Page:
An efficient, robust method of examining the interactions between cells uses fluorescent tagging to simultaneously analyze multiple cell populations, speeding up a once tedious and limiting process. The new assay developed by KAUST also has applications in studying cellular processes in inflammation or cancer cell metastasis and in assessing potential treatments.
Cells move through blood vessels via cell adhesion--the interaction and attachment of cells to one another via specialized molecules on cell surfaces. During blood flow, shear forces act on the cells to help orchestrate cell adhesion. Manipulation of cell adhesion can lead to inflammation and diseases, like cancer, while pathogens, such as viruses exploit cell adhesion to infect the body.
"The conventional assay used to study cell-cell interactions is the parallel plate flow chamber (PPFC) assay, which records videos of cells rolling in flow and adhering to molecules on endothelial cells (blood vessel lining cells)," says group leader Jasmeen Merzaban. "This assay has been used for decades, but it is prone to error and possible bias, and it can only analyze one cell type at a time, making it hugely time consuming."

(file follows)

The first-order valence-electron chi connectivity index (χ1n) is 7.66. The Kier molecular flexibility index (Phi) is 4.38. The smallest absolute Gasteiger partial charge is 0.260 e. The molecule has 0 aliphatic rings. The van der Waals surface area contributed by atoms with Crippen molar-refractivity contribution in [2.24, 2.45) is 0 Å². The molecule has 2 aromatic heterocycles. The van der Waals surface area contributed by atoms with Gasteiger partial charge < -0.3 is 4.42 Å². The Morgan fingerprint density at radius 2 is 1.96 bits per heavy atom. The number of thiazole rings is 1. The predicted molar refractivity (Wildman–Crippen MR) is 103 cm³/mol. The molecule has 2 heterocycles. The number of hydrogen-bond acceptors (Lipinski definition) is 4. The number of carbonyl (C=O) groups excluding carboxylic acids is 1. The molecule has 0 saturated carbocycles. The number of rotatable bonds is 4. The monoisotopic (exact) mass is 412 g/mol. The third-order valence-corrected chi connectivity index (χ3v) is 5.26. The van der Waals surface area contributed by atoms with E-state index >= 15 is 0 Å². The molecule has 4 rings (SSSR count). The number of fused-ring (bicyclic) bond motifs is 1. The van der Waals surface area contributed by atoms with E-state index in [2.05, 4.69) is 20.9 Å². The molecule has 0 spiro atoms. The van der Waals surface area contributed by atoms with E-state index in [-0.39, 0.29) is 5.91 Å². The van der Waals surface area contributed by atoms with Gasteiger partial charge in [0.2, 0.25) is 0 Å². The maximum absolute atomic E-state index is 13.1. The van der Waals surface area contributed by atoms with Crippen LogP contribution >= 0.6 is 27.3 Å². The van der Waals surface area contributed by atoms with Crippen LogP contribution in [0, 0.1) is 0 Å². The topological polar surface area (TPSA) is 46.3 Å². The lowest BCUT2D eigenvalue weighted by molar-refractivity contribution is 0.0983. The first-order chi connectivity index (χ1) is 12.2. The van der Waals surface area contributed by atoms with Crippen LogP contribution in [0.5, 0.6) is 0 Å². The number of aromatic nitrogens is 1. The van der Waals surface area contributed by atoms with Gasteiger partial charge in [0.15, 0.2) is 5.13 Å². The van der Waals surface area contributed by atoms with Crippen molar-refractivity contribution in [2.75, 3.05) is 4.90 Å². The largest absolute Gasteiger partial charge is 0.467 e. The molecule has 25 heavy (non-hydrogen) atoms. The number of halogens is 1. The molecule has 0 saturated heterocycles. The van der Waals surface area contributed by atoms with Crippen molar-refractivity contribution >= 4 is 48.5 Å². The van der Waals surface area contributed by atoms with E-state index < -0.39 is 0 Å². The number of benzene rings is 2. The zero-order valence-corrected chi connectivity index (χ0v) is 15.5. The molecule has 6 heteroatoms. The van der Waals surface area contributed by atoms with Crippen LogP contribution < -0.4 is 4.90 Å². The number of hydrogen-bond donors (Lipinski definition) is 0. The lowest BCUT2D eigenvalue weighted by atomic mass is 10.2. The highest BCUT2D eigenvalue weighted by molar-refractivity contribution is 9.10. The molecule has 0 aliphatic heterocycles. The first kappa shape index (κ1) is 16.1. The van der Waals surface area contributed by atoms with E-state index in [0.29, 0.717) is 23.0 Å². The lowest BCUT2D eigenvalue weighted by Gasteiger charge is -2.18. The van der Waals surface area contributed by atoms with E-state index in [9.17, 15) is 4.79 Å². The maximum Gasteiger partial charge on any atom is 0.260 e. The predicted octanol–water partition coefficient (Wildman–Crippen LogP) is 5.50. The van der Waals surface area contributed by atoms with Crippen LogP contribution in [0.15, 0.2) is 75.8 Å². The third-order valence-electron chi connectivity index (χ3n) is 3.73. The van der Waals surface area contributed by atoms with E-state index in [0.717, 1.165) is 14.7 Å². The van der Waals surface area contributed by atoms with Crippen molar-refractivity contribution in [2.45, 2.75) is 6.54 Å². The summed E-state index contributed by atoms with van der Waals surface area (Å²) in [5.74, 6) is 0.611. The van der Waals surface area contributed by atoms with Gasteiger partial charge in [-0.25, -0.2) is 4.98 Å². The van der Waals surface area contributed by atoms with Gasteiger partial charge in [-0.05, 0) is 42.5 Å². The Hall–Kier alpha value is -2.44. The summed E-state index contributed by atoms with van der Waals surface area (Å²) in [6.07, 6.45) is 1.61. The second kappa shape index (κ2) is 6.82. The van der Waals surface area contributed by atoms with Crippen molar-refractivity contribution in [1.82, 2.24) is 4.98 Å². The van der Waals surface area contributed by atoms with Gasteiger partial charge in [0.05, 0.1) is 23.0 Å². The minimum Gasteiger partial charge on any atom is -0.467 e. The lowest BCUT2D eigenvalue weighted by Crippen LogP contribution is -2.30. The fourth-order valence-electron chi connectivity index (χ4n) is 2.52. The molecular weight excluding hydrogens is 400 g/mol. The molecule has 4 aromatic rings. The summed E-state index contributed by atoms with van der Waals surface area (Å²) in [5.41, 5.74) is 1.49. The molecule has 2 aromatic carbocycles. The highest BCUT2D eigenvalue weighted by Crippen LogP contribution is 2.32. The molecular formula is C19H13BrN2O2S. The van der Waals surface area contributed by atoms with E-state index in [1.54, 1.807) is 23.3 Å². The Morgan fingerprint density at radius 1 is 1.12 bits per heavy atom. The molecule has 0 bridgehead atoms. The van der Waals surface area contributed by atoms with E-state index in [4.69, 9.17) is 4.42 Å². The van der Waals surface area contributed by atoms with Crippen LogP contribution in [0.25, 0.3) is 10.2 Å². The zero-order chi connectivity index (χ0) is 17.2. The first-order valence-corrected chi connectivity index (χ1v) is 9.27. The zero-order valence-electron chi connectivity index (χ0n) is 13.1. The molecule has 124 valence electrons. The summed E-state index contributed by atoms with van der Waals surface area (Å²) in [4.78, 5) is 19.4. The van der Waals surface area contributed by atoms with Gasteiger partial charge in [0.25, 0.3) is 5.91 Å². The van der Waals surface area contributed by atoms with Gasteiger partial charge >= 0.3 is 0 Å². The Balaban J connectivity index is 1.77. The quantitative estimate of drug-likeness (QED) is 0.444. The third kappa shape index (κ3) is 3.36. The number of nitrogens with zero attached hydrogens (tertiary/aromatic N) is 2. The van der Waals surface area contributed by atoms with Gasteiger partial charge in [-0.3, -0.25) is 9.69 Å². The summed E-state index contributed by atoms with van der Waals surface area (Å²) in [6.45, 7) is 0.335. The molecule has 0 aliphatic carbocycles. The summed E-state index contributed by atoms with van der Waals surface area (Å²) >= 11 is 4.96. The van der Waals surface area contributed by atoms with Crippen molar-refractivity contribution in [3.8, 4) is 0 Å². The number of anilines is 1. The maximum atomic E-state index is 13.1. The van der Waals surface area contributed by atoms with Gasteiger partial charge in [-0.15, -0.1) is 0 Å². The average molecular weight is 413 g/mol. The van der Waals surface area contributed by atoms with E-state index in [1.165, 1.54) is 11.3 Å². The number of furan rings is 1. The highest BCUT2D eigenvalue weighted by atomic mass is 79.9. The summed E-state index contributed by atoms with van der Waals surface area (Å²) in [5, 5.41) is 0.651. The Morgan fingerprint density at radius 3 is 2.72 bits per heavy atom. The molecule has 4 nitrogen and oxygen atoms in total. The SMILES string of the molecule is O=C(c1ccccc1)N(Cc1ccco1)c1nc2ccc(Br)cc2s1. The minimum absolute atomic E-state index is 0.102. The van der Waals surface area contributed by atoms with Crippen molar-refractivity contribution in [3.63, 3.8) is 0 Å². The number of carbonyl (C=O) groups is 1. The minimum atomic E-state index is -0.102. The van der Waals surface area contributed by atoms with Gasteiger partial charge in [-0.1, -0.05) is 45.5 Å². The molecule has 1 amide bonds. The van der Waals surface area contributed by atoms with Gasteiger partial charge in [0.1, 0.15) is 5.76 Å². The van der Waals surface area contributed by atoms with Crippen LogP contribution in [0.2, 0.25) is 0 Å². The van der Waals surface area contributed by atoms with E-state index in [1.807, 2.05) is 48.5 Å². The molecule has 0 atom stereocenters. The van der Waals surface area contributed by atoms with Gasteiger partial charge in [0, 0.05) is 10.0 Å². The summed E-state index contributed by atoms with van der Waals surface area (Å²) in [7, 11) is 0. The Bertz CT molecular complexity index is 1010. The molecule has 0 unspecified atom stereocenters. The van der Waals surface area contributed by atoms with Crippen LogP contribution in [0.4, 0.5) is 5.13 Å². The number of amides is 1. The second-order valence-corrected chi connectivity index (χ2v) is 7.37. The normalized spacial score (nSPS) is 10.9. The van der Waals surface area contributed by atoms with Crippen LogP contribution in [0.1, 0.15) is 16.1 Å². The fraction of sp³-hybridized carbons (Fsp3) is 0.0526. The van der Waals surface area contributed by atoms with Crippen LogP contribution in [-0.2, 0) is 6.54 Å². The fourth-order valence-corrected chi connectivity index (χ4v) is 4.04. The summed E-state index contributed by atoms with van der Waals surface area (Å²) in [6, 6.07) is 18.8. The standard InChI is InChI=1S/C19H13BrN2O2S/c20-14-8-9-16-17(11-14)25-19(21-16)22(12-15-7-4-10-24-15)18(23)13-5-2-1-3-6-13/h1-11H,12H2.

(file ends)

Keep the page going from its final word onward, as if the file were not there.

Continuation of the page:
Ayman AbuElela, with the other graduate students in Merzaban's lab, wanted to improve upon PPFC and speed up analyses.
Their new fluorescent multiplex cell rolling assay (FMCR) uses unique fluorescent tags to label up to seven cell population types. The cell samples are mixed just prior to entering the simulated flow over a layer of endothelial cells. A spectral confocal microscope captures images of the mixed cell populations in real time, at high temporal resolution, in a single pass. This allows researchers to collect data on cell kinetics, including the rolling frequency, velocity and tethering capability of individual cell types.
"We developed a comprehensive data analysis pipeline, which enables us to analyze the multiple cell types we obtain by this approach and achieves high statistical power and sensitivity," says AbuElela. "FMCR is now used in our lab to study the migration of various human cells including stem cells, activated immune cells and breast cancer cells."
Another advantage of the new procedure is that before or during the assay, a test compound, such as a new drug, can be added to the cells to investigate the effect of the compound on cell adhesion.
"Such studies provide major insights into the effect of treatments on the migration and metastasis of cells and on how the drugs might work inside the body," notes Merzaban.